This image provided by NASA shows an image taken shortly after the Centaur rocket impacted the moon taken from the Lunar Crater Observation and Sensing Satellite Friday morning Oct. 9, 2009.
WASHINGTON -- NASA's great lunar fireworks finale fizzled.
After gearing up for the space agency's much-hyped mission to hurl two spacecraft into the moon, the public turned away from the sky Friday anything but dazzled. Photos and video of the impact showed little more than a fuzzy white flash.
In social media and live television coverage, many people were disappointed at the lack of spectacle. One person even joked that someone hit the pause button in mission control.
Yet scientists involved in the project were downright gleeful. Sure, there were no immediate pictures of spewing plumes of lunar dust that could contain water, but, they say, there was something more important: chemical signatures in light waves. That's the real bonanza, not pictures of geyser-like eruptions of debris, the scientists said.
Husband kills Pa. gun advocate during video chat
LEBANON, Pa. -- A soccer mom who was thrust into the national gun-rights debate after taking a loaded pistol to youth sports events was killed by her husband in a shooting witnessed online by her video chat partner, authorities said Friday.
Scott Hain used his own gun to fire several shots into his 30-year-old wife, Meleanie, while her video chat was active and perhaps as she washed dishes in their kitchen, police said. Scott Hain, 33, later killed himself in an upstairs bedroom.
Meleanie Hain's loaded pistol -- with a bullet ready in the chamber -- was in a backpack hanging from the front door.
NYC dad admits killing daughter found in boiler
NEW YORK -- A father pleaded guilty Friday to strangling his 14-year-old daughter, who was 12 weeks pregnant with his child, then stuffing her body into his apartment building's boiler and partially burning it.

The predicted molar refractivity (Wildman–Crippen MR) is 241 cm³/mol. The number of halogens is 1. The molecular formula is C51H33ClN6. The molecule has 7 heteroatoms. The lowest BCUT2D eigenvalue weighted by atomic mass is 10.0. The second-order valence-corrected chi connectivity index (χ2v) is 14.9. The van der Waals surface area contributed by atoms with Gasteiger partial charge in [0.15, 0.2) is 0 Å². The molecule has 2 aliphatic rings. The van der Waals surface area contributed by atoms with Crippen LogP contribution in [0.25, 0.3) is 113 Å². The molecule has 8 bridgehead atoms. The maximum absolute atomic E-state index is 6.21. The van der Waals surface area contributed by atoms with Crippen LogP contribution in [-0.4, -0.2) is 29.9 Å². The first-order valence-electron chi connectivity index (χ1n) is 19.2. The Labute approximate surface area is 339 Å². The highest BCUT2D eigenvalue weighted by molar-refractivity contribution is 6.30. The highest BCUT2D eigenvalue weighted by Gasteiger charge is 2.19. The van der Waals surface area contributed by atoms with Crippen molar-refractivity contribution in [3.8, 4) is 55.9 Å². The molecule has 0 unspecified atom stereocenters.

Miguel Matias told investigators he strangled his daughter Ana with an electrical cord after he found her writing ''sex things'' on a computer in February 2008.
Sgt: Explosive at home similar to London bombing
LAKE ELSINORE, Calif. -- A Southern California man who blew off four fingers while mixing explosives in a home that doubled as a day care center had made a volatile compound similar to the one used in the 2005 London subway bombings, a sheriff's official said.
Benjamin Kuzelka, 23, made triacetone triperoxide, a very volatile compound, and was in the garage handling an unstable liquid when it exploded, Sgt. Pat Chavez told the Riverside Press-Enterprise in a story published Friday.
Chavez said there was no immediate indication of any link to terrorism. He said Kuzelka, who remains hospitalized with wounds to his hand, face and chest, told investigators he had researched bomb-making online and was trying it at home for fun.
Physician who cared for 1st US test-tube baby dies of cancer
RENO, Nev. -- Dr. Frederick ''Fred'' Wirth Jr., the physician to America's first test-tube baby, has died, his family said Friday. He was 68.
Wirth died Monday of pancreatic cancer in Carson City, said his wife, Linda Wirth. He moved three years ago to nearby Minden, 50 miles to the south.
Wirth gained national attention as the neonatologist who cared for Elizabeth Jordan Carr after her birth on Dec. 28, 1981.
Hummer brand sold to Chinese manufacturer0
DETROIT -- Hummer, the off-road vehicle that once epitomized America's love for hulking trucks, is now in the hands of a Chinese heavy equipment maker.
General Motors Co. and Sichuan Tengzhong Heavy Industrial Machinery Corp. finally signed the much-anticipated deal for GM to sell the brand on Friday.
Tengzhong will get an 80 percent stake in the company, while Hong Kong investor Suolang Duoji, who indirectly owns a big stake in Tengzhong through an investment company, will get 20 percent. The investors will also get Hummer's nationwide dealer network.
Son: Slain 100-year-old mom, roommate had tension
DARTMOUTH, Mass. -- The roommate of a 100-year-old woman found strangled in her bed at a nursing home had made ''threatening'' remarks to the centenarian, her son said Friday, and the slain woman's family had sought to have the women split up.
Elizabeth Barrow was found dead in her bed last month, with a plastic bag tied around her head. This week, authorities ruled the death a homicide. They have not named any suspects.